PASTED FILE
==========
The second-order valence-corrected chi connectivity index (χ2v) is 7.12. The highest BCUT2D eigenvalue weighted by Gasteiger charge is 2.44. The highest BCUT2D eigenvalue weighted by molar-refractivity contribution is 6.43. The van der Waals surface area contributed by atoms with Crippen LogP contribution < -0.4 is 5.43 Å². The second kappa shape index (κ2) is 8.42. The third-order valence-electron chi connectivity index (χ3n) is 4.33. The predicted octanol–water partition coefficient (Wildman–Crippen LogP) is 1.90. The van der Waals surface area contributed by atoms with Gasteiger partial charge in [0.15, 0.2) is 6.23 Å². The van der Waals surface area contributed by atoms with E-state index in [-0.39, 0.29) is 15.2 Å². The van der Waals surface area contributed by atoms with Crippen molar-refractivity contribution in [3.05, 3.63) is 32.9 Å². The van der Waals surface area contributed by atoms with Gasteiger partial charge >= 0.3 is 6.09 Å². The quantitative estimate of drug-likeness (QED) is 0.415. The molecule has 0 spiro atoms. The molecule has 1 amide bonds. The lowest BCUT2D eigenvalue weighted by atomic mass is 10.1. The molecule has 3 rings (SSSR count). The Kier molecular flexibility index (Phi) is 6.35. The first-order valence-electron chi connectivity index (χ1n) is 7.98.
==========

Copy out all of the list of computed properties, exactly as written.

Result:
The second-order valence-corrected chi connectivity index (χ2v) is 7.12. The highest BCUT2D eigenvalue weighted by Gasteiger charge is 2.44. The highest BCUT2D eigenvalue weighted by molar-refractivity contribution is 6.43. The van der Waals surface area contributed by atoms with Crippen LogP contribution < -0.4 is 5.43 Å². The second kappa shape index (κ2) is 8.42. The third-order valence-electron chi connectivity index (χ3n) is 4.33. The predicted octanol–water partition coefficient (Wildman–Crippen LogP) is 1.90. The van der Waals surface area contributed by atoms with Gasteiger partial charge in [0.15, 0.2) is 6.23 Å². The van der Waals surface area contributed by atoms with E-state index in [-0.39, 0.29) is 15.2 Å². The van der Waals surface area contributed by atoms with Crippen molar-refractivity contribution in [3.05, 3.63) is 32.9 Å². The van der Waals surface area contributed by atoms with Gasteiger partial charge >= 0.3 is 6.09 Å². The quantitative estimate of drug-likeness (QED) is 0.415. The molecule has 0 spiro atoms. The molecule has 1 amide bonds. The lowest BCUT2D eigenvalue weighted by atomic mass is 10.1. The molecule has 3 rings (SSSR count). The Kier molecular flexibility index (Phi) is 6.35. The first-order valence-electron chi connectivity index (χ1n) is 7.98.